Wilkins Family Foundation donation enables more comprehensive picture of brain health status following TBI and Stroke
On Thursday 13th February 2020, the NeuroSurgical Research Foundation (NRF) held a thank you ceremony, attended by Michael, Sandy and Kristen Wilkins of the Wilkins Family Foundation, University of Adelaide researchers and NRF representatives at the ComPath research facility at Gilles Plains.
NRF Executive Officer Ginta Orchard thanked the Wilkins Family Foundation for their generous donation which has enabled the purchase of three new pieces of vital medical research equipment for the University of Adelaide.
“I would like to thank the Wilkins Family Foundation for their generous donation - this project will contribute to improved patient outcomes for those people living with Traumatic Brain Injury and Stroke,” she said.
Several years ago, Sandy and Michaels’ daughter Kristen received a brain tumour diagnosis and has since recovered and is doing well. It was this experience that prompted the family to want to give back and help others going through similar situations.
Since that time, the Wilkins Family Foundation has donated funds to purchase a variety of different life-saving neurosurgical equipment throughout South Australian hospitals. However, this is the first time they have donated to fund equipment purely for research.
Mr Wilkins said, “We have supported the NRF in the past to purchase equipment for the surgical teams to use in operating theatres, but research is also important, and we wanted to strike a balance between both so treatments and surgical outcomes can continually improve for patients.”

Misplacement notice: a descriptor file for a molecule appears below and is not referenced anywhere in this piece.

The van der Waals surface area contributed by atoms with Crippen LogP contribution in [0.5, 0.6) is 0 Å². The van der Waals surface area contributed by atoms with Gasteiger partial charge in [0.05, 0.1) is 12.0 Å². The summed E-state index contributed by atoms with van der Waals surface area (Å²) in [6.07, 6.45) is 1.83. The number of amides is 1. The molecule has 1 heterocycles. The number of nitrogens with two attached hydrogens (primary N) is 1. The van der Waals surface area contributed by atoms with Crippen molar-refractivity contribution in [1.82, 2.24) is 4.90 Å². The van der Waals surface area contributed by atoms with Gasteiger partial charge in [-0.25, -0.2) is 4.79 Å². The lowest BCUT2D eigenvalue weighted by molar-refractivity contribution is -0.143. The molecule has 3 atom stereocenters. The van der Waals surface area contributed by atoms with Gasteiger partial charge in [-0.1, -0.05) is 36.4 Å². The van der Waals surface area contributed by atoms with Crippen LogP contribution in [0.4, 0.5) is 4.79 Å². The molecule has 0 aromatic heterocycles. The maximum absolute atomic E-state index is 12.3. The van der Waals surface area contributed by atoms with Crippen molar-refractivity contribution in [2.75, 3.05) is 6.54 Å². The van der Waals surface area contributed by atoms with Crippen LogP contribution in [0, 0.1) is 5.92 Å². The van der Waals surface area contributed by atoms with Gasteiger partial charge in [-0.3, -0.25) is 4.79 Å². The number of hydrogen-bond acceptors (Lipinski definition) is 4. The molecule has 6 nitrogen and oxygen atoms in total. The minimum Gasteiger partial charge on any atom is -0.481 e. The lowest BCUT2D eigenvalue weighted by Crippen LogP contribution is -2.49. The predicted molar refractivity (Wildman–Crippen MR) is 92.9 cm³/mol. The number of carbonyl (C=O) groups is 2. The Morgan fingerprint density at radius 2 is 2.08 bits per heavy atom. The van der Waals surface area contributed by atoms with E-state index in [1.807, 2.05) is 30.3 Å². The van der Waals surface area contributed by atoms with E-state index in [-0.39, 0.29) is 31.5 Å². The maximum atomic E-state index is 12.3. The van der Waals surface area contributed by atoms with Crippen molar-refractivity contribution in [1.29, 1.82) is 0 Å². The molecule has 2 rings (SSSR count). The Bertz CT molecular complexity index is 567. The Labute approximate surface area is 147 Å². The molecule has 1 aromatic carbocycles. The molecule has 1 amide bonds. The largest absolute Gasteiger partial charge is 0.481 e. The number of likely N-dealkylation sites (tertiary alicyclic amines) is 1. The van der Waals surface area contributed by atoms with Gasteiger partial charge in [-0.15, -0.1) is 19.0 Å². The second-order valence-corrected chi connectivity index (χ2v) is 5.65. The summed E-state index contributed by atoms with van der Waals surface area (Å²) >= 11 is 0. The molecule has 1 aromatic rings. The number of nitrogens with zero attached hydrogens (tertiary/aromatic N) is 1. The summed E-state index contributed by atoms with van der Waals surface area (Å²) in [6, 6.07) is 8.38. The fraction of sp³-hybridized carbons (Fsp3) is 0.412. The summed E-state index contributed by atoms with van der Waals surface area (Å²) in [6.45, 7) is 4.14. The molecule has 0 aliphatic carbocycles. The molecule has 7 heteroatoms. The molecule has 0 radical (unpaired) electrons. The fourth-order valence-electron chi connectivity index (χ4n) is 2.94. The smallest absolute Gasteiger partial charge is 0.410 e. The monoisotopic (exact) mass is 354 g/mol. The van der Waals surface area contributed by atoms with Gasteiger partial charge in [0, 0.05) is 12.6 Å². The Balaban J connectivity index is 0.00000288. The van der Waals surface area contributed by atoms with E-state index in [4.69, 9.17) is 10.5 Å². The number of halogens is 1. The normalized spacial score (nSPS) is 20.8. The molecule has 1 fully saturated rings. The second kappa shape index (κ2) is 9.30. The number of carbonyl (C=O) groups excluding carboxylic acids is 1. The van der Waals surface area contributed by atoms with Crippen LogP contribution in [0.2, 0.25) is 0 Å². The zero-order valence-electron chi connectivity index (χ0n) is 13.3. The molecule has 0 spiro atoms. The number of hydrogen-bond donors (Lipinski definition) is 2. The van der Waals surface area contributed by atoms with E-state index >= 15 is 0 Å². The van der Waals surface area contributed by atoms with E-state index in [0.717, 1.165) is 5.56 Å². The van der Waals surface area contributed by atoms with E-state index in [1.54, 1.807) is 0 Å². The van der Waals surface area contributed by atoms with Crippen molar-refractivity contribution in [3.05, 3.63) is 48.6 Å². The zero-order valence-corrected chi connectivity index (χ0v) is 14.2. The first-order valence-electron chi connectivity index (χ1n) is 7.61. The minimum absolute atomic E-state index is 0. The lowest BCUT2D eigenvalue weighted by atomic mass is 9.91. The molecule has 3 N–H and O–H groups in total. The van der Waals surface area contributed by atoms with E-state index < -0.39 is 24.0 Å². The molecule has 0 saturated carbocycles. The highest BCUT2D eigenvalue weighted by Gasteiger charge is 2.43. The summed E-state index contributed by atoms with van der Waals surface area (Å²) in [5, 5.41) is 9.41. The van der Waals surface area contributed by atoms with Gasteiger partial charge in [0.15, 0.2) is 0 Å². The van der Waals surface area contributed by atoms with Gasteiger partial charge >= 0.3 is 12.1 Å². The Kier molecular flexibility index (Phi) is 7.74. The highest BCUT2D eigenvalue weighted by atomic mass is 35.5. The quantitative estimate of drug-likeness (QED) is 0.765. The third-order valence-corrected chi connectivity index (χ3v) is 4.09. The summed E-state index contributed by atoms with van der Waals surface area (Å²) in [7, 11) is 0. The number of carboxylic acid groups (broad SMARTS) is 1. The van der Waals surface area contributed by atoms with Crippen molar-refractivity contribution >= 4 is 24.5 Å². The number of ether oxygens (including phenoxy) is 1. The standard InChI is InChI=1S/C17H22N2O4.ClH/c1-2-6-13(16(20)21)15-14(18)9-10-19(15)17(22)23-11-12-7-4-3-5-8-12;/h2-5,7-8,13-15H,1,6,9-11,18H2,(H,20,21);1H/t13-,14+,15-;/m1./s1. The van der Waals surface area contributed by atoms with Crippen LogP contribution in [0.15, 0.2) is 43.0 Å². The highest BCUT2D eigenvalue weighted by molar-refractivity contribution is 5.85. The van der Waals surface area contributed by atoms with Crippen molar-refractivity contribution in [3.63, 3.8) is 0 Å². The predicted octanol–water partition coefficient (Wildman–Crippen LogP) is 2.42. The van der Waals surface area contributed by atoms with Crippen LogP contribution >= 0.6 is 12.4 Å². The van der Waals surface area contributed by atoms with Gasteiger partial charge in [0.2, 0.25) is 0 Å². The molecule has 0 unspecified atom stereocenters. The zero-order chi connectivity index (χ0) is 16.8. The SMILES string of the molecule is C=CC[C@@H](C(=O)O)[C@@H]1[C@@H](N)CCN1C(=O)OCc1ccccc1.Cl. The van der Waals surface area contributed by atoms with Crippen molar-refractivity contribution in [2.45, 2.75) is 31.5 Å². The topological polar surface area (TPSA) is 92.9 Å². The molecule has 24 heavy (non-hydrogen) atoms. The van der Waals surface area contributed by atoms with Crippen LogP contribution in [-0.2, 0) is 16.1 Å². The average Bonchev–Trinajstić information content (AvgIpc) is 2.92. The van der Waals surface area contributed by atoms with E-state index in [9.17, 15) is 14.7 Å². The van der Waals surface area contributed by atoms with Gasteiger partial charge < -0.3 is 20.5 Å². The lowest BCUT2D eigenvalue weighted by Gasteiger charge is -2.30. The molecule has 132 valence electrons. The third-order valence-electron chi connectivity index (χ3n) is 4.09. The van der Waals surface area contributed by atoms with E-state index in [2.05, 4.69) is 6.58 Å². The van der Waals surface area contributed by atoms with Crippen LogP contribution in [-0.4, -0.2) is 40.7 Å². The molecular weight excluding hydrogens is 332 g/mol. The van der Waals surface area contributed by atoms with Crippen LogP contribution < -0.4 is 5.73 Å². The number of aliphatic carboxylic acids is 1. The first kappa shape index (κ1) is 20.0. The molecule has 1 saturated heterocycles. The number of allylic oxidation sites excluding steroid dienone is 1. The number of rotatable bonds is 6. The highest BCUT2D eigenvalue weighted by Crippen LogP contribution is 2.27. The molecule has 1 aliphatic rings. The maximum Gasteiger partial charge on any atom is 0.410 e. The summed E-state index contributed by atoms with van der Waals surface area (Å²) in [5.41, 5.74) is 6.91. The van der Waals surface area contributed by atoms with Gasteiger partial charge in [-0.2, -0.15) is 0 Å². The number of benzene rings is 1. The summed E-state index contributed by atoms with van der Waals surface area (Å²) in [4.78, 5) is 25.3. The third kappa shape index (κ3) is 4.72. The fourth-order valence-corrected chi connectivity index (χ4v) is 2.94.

The research project will be led by NRF Director of NeuroSurgical Research - Associate Professor Renée Turner and Dr Frances Corrigan at the University of Adelaide.
Assoc Prof Turner said, “We are striving towards improved clinical translation for devastating Stroke and TBI through the development of new, more effective treatment strategies. The funding the Wilkins Family Foundation have provided has allowed us to purchase equipment, which is used in the clinical monitoring of patients, ensuring that our pre-clinical stroke and TBI studies are as clinically relevant as possible.”
She said the funding would allow the research team to measure brain oxygenation, intracranial pressure and temperature, as well as sample fluid directly from the brain in our experiments.
For more information on NRF current research please visit: https://www.nrf.com.au/current-research.
To donate to Stroke research please visit: https://www.nrf.com.au/stroke-research
To donate to TBI research please visit: https://www.nrf.com.au/traumatic-brain-and-spinal-cord-injury-research